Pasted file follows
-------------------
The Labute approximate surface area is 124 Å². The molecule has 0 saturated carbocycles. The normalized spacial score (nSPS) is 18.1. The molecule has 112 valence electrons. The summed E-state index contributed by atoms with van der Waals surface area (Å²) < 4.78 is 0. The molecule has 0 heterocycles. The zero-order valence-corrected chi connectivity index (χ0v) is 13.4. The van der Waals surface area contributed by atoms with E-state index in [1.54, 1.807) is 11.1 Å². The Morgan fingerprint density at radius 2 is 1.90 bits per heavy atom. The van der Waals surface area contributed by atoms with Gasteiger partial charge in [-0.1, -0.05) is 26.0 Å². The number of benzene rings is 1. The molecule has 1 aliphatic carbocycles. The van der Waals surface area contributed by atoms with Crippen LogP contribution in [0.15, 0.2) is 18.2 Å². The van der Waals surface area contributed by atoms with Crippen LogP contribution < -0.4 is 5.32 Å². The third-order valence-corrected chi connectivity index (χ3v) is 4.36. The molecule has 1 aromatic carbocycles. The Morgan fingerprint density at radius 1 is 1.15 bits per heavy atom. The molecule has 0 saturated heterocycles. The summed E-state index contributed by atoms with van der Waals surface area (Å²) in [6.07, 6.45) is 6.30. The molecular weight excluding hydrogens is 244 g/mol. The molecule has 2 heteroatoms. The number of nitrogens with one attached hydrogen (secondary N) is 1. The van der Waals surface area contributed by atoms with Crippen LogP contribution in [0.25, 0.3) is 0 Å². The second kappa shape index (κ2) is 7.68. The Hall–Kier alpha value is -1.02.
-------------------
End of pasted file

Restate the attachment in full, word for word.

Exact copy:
The Labute approximate surface area is 124 Å². The molecule has 0 saturated carbocycles. The normalized spacial score (nSPS) is 18.1. The molecule has 112 valence electrons. The summed E-state index contributed by atoms with van der Waals surface area (Å²) < 4.78 is 0. The molecule has 0 heterocycles. The zero-order valence-corrected chi connectivity index (χ0v) is 13.4. The van der Waals surface area contributed by atoms with E-state index in [1.54, 1.807) is 11.1 Å². The Morgan fingerprint density at radius 2 is 1.90 bits per heavy atom. The van der Waals surface area contributed by atoms with Gasteiger partial charge in [-0.1, -0.05) is 26.0 Å². The number of benzene rings is 1. The molecule has 1 aliphatic carbocycles. The van der Waals surface area contributed by atoms with Crippen LogP contribution in [0.15, 0.2) is 18.2 Å². The van der Waals surface area contributed by atoms with Crippen LogP contribution < -0.4 is 5.32 Å². The third-order valence-corrected chi connectivity index (χ3v) is 4.36. The molecule has 1 aromatic carbocycles. The Morgan fingerprint density at radius 1 is 1.15 bits per heavy atom. The molecule has 0 saturated heterocycles. The summed E-state index contributed by atoms with van der Waals surface area (Å²) in [6.07, 6.45) is 6.30. The molecular weight excluding hydrogens is 244 g/mol. The molecule has 2 heteroatoms. The number of nitrogens with one attached hydrogen (secondary N) is 1. The van der Waals surface area contributed by atoms with Crippen LogP contribution in [0.25, 0.3) is 0 Å². The second kappa shape index (κ2) is 7.68. The Hall–Kier alpha value is -1.02.